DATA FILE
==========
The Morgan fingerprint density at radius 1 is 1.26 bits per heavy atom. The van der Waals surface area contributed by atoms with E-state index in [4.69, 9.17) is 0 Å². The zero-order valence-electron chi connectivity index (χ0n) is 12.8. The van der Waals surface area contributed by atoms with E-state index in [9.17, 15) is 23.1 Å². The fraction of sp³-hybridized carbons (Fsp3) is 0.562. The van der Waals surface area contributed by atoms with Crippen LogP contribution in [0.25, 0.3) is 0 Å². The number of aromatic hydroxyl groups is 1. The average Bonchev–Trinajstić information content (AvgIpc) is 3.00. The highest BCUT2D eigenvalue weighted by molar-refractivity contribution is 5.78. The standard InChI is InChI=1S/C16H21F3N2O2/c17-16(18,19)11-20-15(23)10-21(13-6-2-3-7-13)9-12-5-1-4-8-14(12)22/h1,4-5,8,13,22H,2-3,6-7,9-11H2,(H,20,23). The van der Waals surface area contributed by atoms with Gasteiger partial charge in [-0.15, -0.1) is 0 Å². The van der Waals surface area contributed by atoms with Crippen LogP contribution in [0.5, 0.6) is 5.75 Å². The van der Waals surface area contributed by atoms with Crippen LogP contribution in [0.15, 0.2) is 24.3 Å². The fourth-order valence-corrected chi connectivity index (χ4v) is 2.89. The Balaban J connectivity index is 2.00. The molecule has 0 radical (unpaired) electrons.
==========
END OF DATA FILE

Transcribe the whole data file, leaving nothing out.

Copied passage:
The Morgan fingerprint density at radius 1 is 1.26 bits per heavy atom. The van der Waals surface area contributed by atoms with E-state index in [4.69, 9.17) is 0 Å². The zero-order valence-electron chi connectivity index (χ0n) is 12.8. The van der Waals surface area contributed by atoms with E-state index in [9.17, 15) is 23.1 Å². The fraction of sp³-hybridized carbons (Fsp3) is 0.562. The van der Waals surface area contributed by atoms with Crippen LogP contribution in [0.25, 0.3) is 0 Å². The number of aromatic hydroxyl groups is 1. The average Bonchev–Trinajstić information content (AvgIpc) is 3.00. The highest BCUT2D eigenvalue weighted by molar-refractivity contribution is 5.78. The standard InChI is InChI=1S/C16H21F3N2O2/c17-16(18,19)11-20-15(23)10-21(13-6-2-3-7-13)9-12-5-1-4-8-14(12)22/h1,4-5,8,13,22H,2-3,6-7,9-11H2,(H,20,23). The van der Waals surface area contributed by atoms with Gasteiger partial charge in [-0.15, -0.1) is 0 Å². The van der Waals surface area contributed by atoms with Crippen LogP contribution in [0.5, 0.6) is 5.75 Å². The van der Waals surface area contributed by atoms with Crippen LogP contribution in [0.15, 0.2) is 24.3 Å². The fourth-order valence-corrected chi connectivity index (χ4v) is 2.89. The Balaban J connectivity index is 2.00. The molecule has 0 radical (unpaired) electrons.